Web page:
The researchers exposed a group of control guinea pigs kept in a special air-sampling enclosure to untreated air from an HIV–TB ward in Lima (Perú). Another group of animals (the UV group) breathed air from the same ward, but only on the days that UV lights suspended near the ward's ceiling were turned on, together with mixing fans to mix up the room air. The “ionizer group” had a negative ionizer switched on in their enclosure when they were exposed to ward air (each group of animals was exposed to ward air every other day). The animals were tested monthly with the tuberculin skin test and all were examined for tuberculosis disease when they became infected with tuberculosis or at the end of the 535-day experiment. 35% of the control animals, 14% of the ionizer group animals, and 9.5% of the UV group animals developed M. tuberculosis infections. Tuberculosis disease was found in 8.6% of the control animals but in only 4.3% and 3.6% of the animals in the ionizer and UV groups, respectively. A “time-to-event analysis” also showed that UV lights and ionizers reduced tuberculosis infection and disease. Finally, an analysis of the data using an airborne infection model indicated that ionizers and UV lights prevented 60% and 70% of tuberculosis infections, respectively.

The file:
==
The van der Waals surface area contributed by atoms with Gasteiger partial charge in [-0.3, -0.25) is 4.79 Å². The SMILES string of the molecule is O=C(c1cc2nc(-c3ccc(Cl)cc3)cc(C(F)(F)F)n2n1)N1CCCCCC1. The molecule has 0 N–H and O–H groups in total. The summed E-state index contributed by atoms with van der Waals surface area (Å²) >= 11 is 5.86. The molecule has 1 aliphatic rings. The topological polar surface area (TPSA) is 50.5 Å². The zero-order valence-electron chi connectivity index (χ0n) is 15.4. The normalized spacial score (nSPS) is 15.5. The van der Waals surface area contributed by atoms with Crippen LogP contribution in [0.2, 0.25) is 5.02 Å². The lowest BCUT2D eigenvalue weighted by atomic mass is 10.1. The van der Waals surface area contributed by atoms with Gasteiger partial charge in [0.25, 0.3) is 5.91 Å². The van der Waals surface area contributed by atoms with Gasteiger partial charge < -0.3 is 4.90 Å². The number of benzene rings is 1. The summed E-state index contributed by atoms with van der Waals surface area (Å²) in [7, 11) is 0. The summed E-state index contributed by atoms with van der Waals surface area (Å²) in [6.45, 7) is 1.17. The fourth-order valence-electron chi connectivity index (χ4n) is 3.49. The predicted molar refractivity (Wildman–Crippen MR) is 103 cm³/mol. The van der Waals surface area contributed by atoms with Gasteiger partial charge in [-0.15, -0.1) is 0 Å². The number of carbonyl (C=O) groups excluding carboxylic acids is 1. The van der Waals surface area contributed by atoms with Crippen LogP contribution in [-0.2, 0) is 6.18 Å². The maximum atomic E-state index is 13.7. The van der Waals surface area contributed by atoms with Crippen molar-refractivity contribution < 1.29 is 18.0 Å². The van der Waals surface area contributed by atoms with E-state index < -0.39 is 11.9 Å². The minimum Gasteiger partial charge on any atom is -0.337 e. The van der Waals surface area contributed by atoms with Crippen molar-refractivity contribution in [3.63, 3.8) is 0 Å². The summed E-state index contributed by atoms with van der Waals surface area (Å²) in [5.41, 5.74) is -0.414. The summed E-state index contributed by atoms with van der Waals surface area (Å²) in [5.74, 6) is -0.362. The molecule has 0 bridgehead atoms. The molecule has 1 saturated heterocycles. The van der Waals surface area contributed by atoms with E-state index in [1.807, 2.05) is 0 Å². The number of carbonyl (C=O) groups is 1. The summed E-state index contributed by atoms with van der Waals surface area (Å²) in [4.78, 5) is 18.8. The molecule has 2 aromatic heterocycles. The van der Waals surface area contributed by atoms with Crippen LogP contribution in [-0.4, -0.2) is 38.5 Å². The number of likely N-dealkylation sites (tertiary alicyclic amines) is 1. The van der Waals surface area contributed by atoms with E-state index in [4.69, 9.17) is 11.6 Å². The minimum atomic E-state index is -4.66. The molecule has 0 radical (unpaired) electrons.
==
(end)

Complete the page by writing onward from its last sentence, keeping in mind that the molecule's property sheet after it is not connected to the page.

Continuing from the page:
What Do These Findings Mean?